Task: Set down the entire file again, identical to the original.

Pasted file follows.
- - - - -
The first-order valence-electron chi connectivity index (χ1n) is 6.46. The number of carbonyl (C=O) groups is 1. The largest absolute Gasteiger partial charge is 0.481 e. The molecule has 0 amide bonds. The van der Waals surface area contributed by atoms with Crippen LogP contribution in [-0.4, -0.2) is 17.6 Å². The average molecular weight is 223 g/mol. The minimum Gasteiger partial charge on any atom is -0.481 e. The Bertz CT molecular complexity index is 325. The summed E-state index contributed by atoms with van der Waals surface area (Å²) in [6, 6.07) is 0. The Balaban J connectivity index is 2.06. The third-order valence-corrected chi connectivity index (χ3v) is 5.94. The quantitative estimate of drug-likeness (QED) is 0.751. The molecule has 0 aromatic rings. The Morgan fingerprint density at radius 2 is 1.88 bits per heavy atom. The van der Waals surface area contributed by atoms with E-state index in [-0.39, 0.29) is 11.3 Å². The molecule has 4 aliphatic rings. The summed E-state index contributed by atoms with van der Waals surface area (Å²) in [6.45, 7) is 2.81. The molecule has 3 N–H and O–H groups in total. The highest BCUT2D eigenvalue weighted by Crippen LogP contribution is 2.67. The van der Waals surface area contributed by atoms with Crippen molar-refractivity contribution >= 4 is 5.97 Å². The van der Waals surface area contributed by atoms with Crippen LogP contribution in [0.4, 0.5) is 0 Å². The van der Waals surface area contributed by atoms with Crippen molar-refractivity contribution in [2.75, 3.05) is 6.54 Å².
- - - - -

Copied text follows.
The first-order valence-electron chi connectivity index (χ1n) is 6.46. The number of carbonyl (C=O) groups is 1. The largest absolute Gasteiger partial charge is 0.481 e. The molecule has 0 amide bonds. The van der Waals surface area contributed by atoms with Crippen LogP contribution in [-0.4, -0.2) is 17.6 Å². The average molecular weight is 223 g/mol. The minimum Gasteiger partial charge on any atom is -0.481 e. The Bertz CT molecular complexity index is 325. The summed E-state index contributed by atoms with van der Waals surface area (Å²) in [6, 6.07) is 0. The Balaban J connectivity index is 2.06. The third-order valence-corrected chi connectivity index (χ3v) is 5.94. The quantitative estimate of drug-likeness (QED) is 0.751. The molecule has 0 aromatic rings. The Morgan fingerprint density at radius 2 is 1.88 bits per heavy atom. The van der Waals surface area contributed by atoms with E-state index in [-0.39, 0.29) is 11.3 Å². The molecule has 4 aliphatic rings. The summed E-state index contributed by atoms with van der Waals surface area (Å²) in [6.45, 7) is 2.81. The molecule has 3 N–H and O–H groups in total. The highest BCUT2D eigenvalue weighted by Crippen LogP contribution is 2.67. The van der Waals surface area contributed by atoms with Crippen molar-refractivity contribution >= 4 is 5.97 Å². The van der Waals surface area contributed by atoms with Crippen LogP contribution in [0.4, 0.5) is 0 Å². The van der Waals surface area contributed by atoms with Crippen molar-refractivity contribution in [2.75, 3.05) is 6.54 Å².